Jul 11, 2009

Zoo Stories: Animals and Emotions and Confinement

Forty and more years ago, I visited the animal torture prison that was then the Baltimore Zoo. I recall seeing a lone gorilla in a dark, windowless, cement floored cage, constantly regurgitating his food and eating it up. School children would make fun of him and pull faces at him, but he seemingly paid us no heed, fixated as he was on his body's effluence. Poor, unfortunate beast. I don't know if this was the same gorilla as Hercules, who was given to the Dallas zoo in 1993. When I viewed the video below, I was forcibly reminded that we humans know so little about these magnificent animals. Can you imagine how insanely mad that lone gorilla must have become, with no companions to relieve the tedium, no visual stimuli, and visited daily by creatures that, counter to polite gorilla etiquette, bared their teeth and stared directly at him?

In 1826, Chunee the Elephant went mad from his confinement in a small zoo in London. Lord Byron had described him as a well behaved elephant, but he became enraged and dangerous. The thing was: Chunee did not die easily or well. 152 musket balls did not do the job, and his keeper had to finish him off with a sword. It was said that the sounds of his agonizing death haunted those who heard his screams. More recently three men taunted a tiger at the San Francisco zoo. The tiger, escaping his confinement, killed one of the men and mauled the other two. Zoo officials killed the tiger, who had been minding its own business. Where was the justice in that?

While today's zoos have become more humane and are the last refuge for many endangered species, road side zoos still despicably confine their exotic charges in cramped cages. These small private zoos are not the only culprits. Expensive aquariums like Sea World are hideously confining as well. One cannot convince me that the tanks in which dolphins and whales are forced to swim around in endless circles are big enough for these enormous, free ranging creatures. I don't care how much attention and care they receive, and how much money is spent on those tanks - when I see a magnificent killer whale swim around in tight circles my heart goes out to it. And don't get me started on the National Aquarium in Baltimore, where no natural light is permitted inside the very dark interior of the main building. When this aquarium first opened, a group of puffins began to noticeably suffer almost immediately. I recall being surprised that in 1981, a supposedly enlightened era of zoo design, an exhibit was created that harmed the physical and mental well-being of the creatures that were forced to live inside it.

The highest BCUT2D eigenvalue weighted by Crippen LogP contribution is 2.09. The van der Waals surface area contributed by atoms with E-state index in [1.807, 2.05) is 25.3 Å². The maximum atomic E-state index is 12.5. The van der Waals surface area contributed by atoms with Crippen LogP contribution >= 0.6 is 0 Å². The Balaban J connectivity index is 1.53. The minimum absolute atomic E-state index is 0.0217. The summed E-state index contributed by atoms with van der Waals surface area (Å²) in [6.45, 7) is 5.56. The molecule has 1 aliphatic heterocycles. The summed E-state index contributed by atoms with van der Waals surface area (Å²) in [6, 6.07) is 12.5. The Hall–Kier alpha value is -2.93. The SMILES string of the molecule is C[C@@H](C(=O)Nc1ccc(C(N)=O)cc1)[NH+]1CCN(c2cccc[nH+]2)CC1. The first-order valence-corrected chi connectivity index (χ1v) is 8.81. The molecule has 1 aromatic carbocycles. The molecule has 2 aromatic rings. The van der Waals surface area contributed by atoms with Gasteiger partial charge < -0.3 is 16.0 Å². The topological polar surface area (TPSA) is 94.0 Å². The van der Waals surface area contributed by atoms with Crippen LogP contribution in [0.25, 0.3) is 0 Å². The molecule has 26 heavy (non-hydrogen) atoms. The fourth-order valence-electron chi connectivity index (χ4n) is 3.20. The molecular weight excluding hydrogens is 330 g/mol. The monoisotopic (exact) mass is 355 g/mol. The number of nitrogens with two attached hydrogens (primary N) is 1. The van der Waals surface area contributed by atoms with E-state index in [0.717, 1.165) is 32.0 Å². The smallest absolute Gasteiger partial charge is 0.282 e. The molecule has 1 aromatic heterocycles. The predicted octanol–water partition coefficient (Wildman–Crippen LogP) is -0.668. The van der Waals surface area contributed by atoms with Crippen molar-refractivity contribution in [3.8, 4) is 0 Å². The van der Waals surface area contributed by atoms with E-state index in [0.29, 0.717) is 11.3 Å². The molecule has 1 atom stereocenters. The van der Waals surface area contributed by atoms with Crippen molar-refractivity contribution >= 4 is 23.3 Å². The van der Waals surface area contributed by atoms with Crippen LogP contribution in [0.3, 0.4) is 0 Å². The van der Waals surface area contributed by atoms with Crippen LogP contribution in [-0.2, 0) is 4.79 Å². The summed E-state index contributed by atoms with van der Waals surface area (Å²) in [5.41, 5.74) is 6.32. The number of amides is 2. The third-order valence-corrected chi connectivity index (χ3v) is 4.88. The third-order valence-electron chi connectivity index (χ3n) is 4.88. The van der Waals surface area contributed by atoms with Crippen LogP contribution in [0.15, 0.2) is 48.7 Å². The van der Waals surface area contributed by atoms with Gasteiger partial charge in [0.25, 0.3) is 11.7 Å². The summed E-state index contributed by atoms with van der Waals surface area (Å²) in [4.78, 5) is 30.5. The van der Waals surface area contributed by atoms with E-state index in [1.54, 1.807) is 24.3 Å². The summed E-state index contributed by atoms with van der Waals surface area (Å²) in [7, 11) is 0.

There are no easy solutions. Seeing those gorillas and chimps smile and giggle in the above YouTube clip made me infinitely sad. There is no future in the wild for these beautiful creatures, and the only way many of us will ever get to see them is behind the bars of a cage. Lions are being poisoned to such an extent in Kenya, that it is estimated they will be eradicated in 50 years. Pretty soon the only place we will see these magnificent beasts is in a zoo. What a terrible and terrifying future we have wrought for them. This article by Christopher Corbett represents my feelings on the topic, only Christopher is angrier.

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